Home Business Party’s over: Iconic NYC venues struggling amid pandemic

Party’s over: Iconic NYC venues struggling amid pandemic

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On July 9, Manhattan’s uber-swanky party venue Gotham Hall hosted its first event since the pandemic hit in March.

The ballroom, where Elton John and Mariah Carey have performed for private events, had donated the sumptuous space — complete with marble floors, 70-foot ceilings and stained-glass skylight — to the New York Blood Center for a blood drive.

Only 17 people showed up.

“We had our sanitation crew come into the building for the first time since March 11,” Gotham Hall’s managing director, B. Allan Kurtz, told The Post about the depressing affair.

The measly turnout, industry sources say, reflects the gloomy outlook facing iconic Big Apple party spaces — from Gotham Hall to the Rainbow Room to the Plaza Hotel — as the coronavirus pandemic wears on.

Once bustling with stylish weddings, splashy corporate galas and charitable balls peppered with A-listers, New York City’s glamorous party venues have been sitting dormant for months, unable to make money. Industry sources now say they don’t see an out until 2021 at the earliest — raising questions about whether the city’s famed party venues will even survive.

“This is a dire situation,” said Arthur Backal, who runs the Mandarin Oriental’s party spaces, among others. “Before the fall season we will hear about venues that are closing for good.”

The Copacabana in Times Square was shuttered in May, and the events staff at the luxurious St. Regis Hotel in Midtown East was recently laid off, sources told The Post.

The Plaza Hotel, where Michael Douglas and Catherine Zeta-Jones were married, has already moved some 90 parties booked for this year, said Mike Warren, director of events at the posh Central Park South location. Warren now expects twice as many bookings to be moved or canceled by the end of the year, representing tens of millions of dollars in lost revenue, he told The Post.

On Friday, an array of professionals who rely on the party industry — including caterers, DJs and audio-visual engineers — set up 48 empty tables with chairs in Times Square to draw attention to their plight as federal lawmakers hammer out another coronavirus stimulus program.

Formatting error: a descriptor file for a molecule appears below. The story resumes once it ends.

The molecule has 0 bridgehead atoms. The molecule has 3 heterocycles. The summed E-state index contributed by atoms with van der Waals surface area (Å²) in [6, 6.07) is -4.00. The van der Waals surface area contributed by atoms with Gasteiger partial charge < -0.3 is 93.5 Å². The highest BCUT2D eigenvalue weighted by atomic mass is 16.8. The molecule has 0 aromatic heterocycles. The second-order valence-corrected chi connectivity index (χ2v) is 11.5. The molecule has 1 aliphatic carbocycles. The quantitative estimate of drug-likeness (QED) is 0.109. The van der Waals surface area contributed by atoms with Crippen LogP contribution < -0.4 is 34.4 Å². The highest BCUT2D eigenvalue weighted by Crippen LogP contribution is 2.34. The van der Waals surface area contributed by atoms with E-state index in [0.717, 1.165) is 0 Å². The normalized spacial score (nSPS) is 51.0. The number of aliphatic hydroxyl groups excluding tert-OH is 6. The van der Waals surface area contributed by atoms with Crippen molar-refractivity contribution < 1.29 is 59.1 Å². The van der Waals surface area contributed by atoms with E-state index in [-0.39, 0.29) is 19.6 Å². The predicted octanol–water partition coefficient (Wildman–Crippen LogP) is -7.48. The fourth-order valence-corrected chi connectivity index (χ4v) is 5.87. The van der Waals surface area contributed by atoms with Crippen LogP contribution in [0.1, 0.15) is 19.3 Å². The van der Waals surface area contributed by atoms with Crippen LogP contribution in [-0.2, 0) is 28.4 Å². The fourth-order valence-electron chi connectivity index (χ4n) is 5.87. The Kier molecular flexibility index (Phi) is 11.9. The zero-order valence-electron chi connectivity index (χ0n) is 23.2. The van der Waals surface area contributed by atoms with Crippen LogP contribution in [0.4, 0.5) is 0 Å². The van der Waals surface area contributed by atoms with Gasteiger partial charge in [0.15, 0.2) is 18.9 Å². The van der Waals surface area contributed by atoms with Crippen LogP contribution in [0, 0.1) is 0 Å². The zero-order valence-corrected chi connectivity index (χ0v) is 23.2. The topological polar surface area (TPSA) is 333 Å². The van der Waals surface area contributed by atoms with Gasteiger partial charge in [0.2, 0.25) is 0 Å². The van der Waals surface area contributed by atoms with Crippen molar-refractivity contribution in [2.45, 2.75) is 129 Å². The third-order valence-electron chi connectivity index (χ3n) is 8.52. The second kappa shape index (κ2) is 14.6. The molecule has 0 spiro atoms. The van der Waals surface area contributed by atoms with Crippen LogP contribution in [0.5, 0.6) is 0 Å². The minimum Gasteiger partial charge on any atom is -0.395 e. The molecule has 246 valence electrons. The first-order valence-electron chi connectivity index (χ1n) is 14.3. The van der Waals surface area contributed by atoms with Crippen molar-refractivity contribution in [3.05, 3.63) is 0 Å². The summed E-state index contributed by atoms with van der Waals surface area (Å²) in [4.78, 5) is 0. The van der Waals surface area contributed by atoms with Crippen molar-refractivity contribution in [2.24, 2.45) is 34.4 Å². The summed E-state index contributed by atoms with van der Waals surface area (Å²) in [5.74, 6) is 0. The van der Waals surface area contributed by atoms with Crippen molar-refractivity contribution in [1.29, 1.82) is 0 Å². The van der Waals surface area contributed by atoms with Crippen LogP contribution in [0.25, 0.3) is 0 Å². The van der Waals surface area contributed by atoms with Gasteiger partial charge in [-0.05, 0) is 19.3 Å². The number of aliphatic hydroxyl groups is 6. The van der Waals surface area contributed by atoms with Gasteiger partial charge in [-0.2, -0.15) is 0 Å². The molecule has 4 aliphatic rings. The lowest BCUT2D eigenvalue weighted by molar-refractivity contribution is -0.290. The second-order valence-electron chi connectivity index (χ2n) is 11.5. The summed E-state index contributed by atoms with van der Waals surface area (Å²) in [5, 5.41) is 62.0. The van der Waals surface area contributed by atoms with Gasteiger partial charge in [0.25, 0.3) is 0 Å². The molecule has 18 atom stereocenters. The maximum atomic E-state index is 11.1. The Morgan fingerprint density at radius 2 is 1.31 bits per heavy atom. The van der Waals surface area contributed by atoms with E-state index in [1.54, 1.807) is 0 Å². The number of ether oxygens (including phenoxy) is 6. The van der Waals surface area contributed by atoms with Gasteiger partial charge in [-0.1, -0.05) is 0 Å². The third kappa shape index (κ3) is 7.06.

Their concern is that the party industry, estimated to generate $10 billion in annual sales in the region, has been frozen out of billions in pandemic aid going to other industries because the loans are based on the number of employees brought back to work.

“We need a bridge from now until these businesses reopen,” Warren said of the industry”s request to lawmakers.

Right now their best hope is for Gov. Andrew Cuomo to OK small indoor gatherings of 10 to 50 people in the city starting this fall, which could lead to some bookings — albeit less lucrative than before.

“If someone called a year ago and said we have an event for 25 guests, I would have said, ‘We are too large for that,’ ” Kurtz of Gotham Hall told The Post. “Now when someone calls for an event for 10 people we listen to them. We would consider renting the space for $10,000.”

To keep the lights on, Gotham Hall is also researching whether it might also rent to schools that need space to adhere to new social distancing rules. The city, for example, has issued requests for proposals for spaces to accommodate public school children at $40 per child for the day, which is a far cry from the $25,000 to $75,000 fee Gotham Hall charges for the use of its space.

Kurtz is hopeful, however, that private schools and universities might make a better offer. “We can set up a lecture hall for 200 people,” he said.

The Gotham Hall director is also in discussions with prominent funeral homes, including Frank E. Campbell, to host small memorials.

The Plaza — famous for its lavish 300-person weddings that can cost upwards of $400 a plate, or $120,000 — is considering opening its doors to “micro-weddings” of 10 or 20 people, although guests can opt to add dozens more guests virtually. The lowest possible cost for these intimate weddings, however, will be $25,000, Warren said.

“We need at least that amount to cover our costs.”

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